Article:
Community health centers are not-for-profit providers of healthcare to America's poor and medically underserved.   For over 30 years, they have been responsible for bringing doctors, basic health services and facilities into the nation's neediest and most isolated communities.   Health centers serve the working poor, uninsured, as well as high-risk and vulnerable populations. 

Below, you will find action steps to help you incorporate school-based health services into a coordinated school health program and links to useful websites and documents.

Actions for Schools and Communities

  • Form a Healthy School Team comprised of students, parents and other caregivers, community representatives, and key school staff to assess student needs, map community and school resources, identify gaps, and develop action plans to improve health outcomes for students
  • Establish an interdisciplinary school health services team comprised of well-qualified, including school nurses, pediatricians, and other school-based health personnel, appropriately educated health providers, providing physical and mental health services that emphasizes prevention and early intervention
  • Ensure that schools employ professional healthcare personnel, such as nurses, based in the school or school-based health center
  • Develop strong school-community health partnerships with a health center, public health entity and/or hospital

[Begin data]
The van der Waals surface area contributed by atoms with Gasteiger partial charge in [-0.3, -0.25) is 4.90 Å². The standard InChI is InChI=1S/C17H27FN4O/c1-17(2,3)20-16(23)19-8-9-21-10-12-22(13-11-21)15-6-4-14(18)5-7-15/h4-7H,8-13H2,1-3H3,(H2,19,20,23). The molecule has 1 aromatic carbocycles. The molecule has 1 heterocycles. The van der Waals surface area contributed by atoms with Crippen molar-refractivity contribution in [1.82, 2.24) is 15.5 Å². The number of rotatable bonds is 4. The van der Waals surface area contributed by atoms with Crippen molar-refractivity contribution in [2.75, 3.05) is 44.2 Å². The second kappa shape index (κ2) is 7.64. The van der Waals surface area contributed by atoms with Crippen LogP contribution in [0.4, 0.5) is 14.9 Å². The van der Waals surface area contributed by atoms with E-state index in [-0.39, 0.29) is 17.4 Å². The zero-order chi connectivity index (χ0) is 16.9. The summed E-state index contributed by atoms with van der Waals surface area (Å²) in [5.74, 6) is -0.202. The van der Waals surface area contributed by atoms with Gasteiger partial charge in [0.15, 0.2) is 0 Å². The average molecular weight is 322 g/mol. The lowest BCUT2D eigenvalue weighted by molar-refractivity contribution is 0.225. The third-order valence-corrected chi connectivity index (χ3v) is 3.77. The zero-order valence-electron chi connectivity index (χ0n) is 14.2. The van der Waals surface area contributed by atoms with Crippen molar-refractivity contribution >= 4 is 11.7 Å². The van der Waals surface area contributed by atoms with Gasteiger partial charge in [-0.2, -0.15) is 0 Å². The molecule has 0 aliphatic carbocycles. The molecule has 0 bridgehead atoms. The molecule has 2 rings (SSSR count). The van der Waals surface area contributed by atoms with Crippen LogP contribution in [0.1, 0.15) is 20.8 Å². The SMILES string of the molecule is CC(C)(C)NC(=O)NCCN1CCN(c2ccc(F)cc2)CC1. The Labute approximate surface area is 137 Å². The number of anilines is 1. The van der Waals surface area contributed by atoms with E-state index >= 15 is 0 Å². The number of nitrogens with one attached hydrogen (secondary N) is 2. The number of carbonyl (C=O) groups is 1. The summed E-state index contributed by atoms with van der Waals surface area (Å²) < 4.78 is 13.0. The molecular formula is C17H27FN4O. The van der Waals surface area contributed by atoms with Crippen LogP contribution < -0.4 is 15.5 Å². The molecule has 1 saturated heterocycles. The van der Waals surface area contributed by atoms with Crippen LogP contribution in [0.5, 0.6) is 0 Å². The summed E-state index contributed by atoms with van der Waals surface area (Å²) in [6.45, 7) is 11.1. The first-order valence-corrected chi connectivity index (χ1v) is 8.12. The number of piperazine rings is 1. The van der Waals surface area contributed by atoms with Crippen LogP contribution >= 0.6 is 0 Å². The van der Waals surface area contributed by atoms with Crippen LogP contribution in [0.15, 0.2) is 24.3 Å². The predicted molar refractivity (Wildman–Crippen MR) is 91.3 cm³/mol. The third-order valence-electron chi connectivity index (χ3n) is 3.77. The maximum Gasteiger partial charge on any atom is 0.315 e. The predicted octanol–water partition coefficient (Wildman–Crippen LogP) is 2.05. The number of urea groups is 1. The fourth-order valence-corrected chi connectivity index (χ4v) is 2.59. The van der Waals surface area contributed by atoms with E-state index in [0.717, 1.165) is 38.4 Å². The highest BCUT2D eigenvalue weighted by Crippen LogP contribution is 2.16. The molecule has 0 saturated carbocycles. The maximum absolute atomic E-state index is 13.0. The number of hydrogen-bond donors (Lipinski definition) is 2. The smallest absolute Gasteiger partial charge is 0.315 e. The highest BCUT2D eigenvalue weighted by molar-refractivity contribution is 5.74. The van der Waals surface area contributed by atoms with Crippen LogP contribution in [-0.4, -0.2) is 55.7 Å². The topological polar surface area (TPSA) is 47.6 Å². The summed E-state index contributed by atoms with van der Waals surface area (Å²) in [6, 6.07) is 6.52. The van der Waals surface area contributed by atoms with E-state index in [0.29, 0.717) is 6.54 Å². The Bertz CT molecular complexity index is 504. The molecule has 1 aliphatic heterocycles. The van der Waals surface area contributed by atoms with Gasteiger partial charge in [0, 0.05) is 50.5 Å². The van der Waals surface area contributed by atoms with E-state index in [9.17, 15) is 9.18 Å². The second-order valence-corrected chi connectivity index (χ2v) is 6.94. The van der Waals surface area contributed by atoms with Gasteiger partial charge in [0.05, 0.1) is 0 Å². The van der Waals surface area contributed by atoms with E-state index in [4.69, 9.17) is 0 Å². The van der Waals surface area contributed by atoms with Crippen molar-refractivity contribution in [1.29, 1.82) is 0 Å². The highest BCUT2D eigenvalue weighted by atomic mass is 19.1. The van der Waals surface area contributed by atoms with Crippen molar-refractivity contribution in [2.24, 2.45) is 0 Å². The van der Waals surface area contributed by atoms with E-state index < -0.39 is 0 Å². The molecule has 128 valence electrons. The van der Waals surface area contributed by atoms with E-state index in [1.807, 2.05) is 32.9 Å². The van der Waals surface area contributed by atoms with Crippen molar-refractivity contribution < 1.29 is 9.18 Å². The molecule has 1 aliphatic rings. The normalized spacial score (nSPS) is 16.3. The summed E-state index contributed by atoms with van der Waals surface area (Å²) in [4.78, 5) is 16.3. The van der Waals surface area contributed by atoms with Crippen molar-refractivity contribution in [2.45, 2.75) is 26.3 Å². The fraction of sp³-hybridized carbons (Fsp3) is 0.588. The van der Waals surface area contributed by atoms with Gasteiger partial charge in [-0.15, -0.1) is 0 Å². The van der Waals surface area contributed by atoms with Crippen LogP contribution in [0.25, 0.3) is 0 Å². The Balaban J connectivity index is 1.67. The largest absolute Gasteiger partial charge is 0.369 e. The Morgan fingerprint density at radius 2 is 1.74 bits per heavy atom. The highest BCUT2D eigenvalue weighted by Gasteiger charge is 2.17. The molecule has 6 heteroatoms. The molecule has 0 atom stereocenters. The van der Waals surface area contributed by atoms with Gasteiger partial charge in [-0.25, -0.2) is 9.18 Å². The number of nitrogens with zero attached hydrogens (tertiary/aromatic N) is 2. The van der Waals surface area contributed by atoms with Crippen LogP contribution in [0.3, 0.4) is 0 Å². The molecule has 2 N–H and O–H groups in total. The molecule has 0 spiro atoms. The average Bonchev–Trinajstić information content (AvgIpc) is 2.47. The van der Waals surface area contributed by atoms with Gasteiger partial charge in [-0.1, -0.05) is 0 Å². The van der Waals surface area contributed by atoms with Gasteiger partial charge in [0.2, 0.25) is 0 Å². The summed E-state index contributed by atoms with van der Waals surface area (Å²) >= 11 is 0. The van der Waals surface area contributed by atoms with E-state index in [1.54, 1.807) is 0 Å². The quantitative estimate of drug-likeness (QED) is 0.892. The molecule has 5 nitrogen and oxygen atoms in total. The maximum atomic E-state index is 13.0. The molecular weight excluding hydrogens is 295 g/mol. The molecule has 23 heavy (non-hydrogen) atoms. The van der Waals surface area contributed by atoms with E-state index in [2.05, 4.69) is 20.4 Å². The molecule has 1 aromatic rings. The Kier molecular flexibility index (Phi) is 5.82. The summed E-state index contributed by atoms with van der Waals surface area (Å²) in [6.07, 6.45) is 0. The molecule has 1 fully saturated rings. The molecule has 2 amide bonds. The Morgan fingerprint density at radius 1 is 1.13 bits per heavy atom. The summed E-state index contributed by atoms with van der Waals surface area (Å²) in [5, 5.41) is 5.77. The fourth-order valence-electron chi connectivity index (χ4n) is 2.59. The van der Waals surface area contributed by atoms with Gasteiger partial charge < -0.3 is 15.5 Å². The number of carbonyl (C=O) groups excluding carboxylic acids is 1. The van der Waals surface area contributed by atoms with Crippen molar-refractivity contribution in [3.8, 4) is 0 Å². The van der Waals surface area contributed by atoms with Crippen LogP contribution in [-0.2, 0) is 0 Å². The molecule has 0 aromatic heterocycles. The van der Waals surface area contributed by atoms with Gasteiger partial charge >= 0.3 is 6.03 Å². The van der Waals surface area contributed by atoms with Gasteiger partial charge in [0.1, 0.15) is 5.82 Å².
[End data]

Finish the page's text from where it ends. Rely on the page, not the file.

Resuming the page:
• Appoint a school health services coordinator who has access to the superintendent, principal, or other senior school administrator
  • Work with the school-based health services team and school administration to develop and achieve a shared vision for healthy youth
  • Use the results of mapping to identify the most appropriate school health services configuration
  • Adopt generally accepted guidelines for clinical practice
  • Assess child and adolescent health care needs and available resources through formal evaluation methods
  • Solicit community input to address unmet health needs and support the operations of the program
  • Encourage student's active, age appropriate participation in decisions regarding health care and prevention services
  • Involve parents as supportive participants in the student's health care
  • Coordinate and integrate efforts with existing systems to optimize complementary programs, improve continuity of care, reduce fragmentation, prevent duplication, and maintain affordable services

Actions for National and State Organizations and Colleges and Universities

  • Establish certification processes and educational opportunities that can prepare diverse school health professionals to function effectively as members of interdisciplinary, results-oriented teams